Take a look at these women. Beautiful, aren't they?
But that's not the only thing they have in common.
They've all had breast cancer, and for most that meant rounds of chemo and radiation and painful surgery that took one or both of their breasts.
But the hard part is behind them. Here's where the fun begins. This month, which is Breast Cancer Awareness Month, they're appearing in the Beauty and Bravery calendar, with its sales benefiting the American Cancer Society.
They dressed up in vintage clothes and makeup and laughed their way through photo shoots to show other women — the estimated 178,000 who'll be diagnosed this year — that breast cancer isn't the end. Of anything.
The calendar is the brainstorm of Arsine Kaloustian, owner of a Fort Lauderdale marketing/PR company, and Boca Raton plastic surgeon Andrew Rosenthal, who did the breast reconstruction on all but one of the women. (That was Trudy Slone, who happens to be his mother and counts herself as lucky. She only had a lumpectomy.)
When we asked five of the 12 women to talk about their experience, they spoke of the fear and the rage. But also of families and friends that kept them standing. And the strength they never knew they had. And the joy they feel helping women face what they already conquered.
Breast cancer, they say, focuses your attention and re-arranges your priorities. It's a learning experience like no other and it taught them this: There's nothing quite as sexy as being alive.
The Calendar Girls tell their stories. Page 14
Geri Bell, 38, Fort LauderdaleIn 2000, Bell had a lumpectomy on her right breast. In 2006, when cancer returned, she had both breasts removed. Bell is co-chair of the South Palm Beach unit of the American Cancer Society's Making Strides Against Breast Cancer, a 5K walk.
I'm single and it's not easy being 38 and twice diagnosed with breast cancer. What kind of catch am I? But I don't hide anything from the men I date. I'm not ashamed of who I am and the experiences I've had.
You have your bad days when you cry and get it out. But then you let it go. Through all this I've found out who I am. I've learned I don't like being unhappy. It's so much more fun to smile.
You keep looking until you find a silver lining in all this. Hey, how many women in Boca get a free boob job?
Donna Braun, 42, Boynton BeachAfter losing her right breast to cancer two years ago, Braun changed professions. Previously in property management, she now works as a certified thermographer, helping diagnose early tumor growth.
The doctor's nurse practitioner told my daughter, 'Honey, if your mother doesn't get chemotherapy, she'll die.' I wasn't scared at that point. I was angry. I thought, 'You don't know what you're talking about. There's no way I'm dying. I'm not going anywhere.'
My daughter Melissa was 16 then. I had thoughts about her — watching her grow up, go to college and get married. I wanted to see all those things. Cancer wasn't going to stop me.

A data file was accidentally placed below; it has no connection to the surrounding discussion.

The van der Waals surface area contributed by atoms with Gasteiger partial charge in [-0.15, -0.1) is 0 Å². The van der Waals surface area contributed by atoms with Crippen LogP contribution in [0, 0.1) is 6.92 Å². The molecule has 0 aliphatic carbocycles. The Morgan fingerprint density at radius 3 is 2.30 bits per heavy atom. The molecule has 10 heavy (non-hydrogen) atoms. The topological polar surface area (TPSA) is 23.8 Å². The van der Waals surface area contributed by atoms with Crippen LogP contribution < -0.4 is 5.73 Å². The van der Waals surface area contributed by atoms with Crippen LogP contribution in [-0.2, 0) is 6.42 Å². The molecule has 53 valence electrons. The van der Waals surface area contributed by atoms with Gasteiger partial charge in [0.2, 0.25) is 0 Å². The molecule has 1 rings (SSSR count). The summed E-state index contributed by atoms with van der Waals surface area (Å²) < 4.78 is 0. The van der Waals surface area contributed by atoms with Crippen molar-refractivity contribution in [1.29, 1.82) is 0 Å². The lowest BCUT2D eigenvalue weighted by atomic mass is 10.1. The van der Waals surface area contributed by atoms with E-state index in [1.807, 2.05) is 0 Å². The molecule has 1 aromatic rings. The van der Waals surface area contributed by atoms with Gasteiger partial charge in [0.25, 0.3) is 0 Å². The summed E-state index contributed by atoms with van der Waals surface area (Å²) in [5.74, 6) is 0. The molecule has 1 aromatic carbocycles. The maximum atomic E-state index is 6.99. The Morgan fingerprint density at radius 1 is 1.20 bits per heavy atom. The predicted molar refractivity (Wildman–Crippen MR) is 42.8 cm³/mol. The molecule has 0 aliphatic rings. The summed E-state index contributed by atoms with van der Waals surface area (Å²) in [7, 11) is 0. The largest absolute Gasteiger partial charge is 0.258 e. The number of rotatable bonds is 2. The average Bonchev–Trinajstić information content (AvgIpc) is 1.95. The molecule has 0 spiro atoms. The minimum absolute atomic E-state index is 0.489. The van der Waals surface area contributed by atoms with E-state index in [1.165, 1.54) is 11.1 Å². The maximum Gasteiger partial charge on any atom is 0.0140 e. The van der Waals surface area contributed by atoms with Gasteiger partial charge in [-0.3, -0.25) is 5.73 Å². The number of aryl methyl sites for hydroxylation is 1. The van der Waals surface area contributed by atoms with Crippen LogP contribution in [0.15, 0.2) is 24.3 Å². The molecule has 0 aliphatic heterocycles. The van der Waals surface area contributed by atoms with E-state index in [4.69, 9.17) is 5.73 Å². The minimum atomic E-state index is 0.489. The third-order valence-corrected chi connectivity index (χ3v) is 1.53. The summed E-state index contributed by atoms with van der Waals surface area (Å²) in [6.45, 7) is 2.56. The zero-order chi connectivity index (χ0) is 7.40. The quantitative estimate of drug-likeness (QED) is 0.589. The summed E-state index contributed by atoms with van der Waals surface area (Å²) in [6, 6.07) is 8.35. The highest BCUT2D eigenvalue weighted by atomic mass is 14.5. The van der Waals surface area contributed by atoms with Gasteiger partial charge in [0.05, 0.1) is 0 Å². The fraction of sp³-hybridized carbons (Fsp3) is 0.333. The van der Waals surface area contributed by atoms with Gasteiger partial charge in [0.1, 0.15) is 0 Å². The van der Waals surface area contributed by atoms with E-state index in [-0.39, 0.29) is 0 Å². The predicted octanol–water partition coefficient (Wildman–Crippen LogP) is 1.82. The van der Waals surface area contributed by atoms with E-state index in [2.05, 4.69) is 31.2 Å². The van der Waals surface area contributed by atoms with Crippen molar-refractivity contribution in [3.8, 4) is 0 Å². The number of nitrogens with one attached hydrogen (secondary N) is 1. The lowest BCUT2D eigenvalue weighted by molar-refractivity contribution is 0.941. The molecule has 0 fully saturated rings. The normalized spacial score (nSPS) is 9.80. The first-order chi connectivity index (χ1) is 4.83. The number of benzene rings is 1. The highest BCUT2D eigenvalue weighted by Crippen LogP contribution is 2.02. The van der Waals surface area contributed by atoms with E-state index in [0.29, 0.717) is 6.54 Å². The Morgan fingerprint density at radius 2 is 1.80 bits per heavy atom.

Trudy Slone, 61, Fort Lauderdale
Before she retired, Slone owned furniture stores, did volunteer work and raised two sons, including Andrew Rosenthal, the Boca plastic surgeon who did the reconstructions on the rest of these women. A year ago, she had a lumpectomy on her right breast.
About eight or nine months before my diagnosis, my grandson, Cole, was diagnosed with a rare sarcoma.
After I was diagnosed, he asked if he'd given me cancer. I assured him he hadn't. He's 7 now and doing fine.
During my treatments I thought, 'If my grandson can fight cancer, I can fight it, too.' The whole thing was a reminder to me that cancer can strike anybody at any time, any age.
I've lived long enough to know that life brings ups and downs. You need to say, 'You can do it' and help and support other people. That's what helped me to stay strong.
Carolann Boos, 63, Highland Beach
After being diagnosed last year, Boos had her left breast removed. She's a grandmother of five and works as a Clinique events coordinator.
Weeks after my surgery, my husband said, 'We need to get you moving.' First we walked as far as the car. Then to the sidewalk. Then across the street. Pretty soon I was walking three miles a day. Then I started running.
I decided to run the Susan G. Komen three-miler this past January. The night before I thought, 'I'll never be able to do this.' But I told myself and my husband, 'I'm going to do it.' And I did.
Before my diagnosis, I didn't exercise. Now I'm so thankful I can. Every day I put on my running shoes and my headset and I run.
I say, 'Do something wonderful for yourself every day.'
Gina Castronovo, 44, Lighthouse PointThe wife of longtime South Florida DJ Paul Castronovo, Gina has talked openly about losing both breasts to cancer last year.
When I first got ill, we decided to tell the listeners. No hiding. We just put it out there. My husband has been amazing. When you're first diagnosed, you have these questions. Will he still find me sexy, attractive? He says to me, 'All I want is your head on a plate.'
At a fundraiser recently I had the chance to meet Elizabeth Edwards and we talked about our treatments. One thing she said that I'll never forget: 'The only side effect I can't tolerate is dying.'
I said, 'You've got that right. The rest of it — bring it on.'Copyright © 2014, Los Angeles Times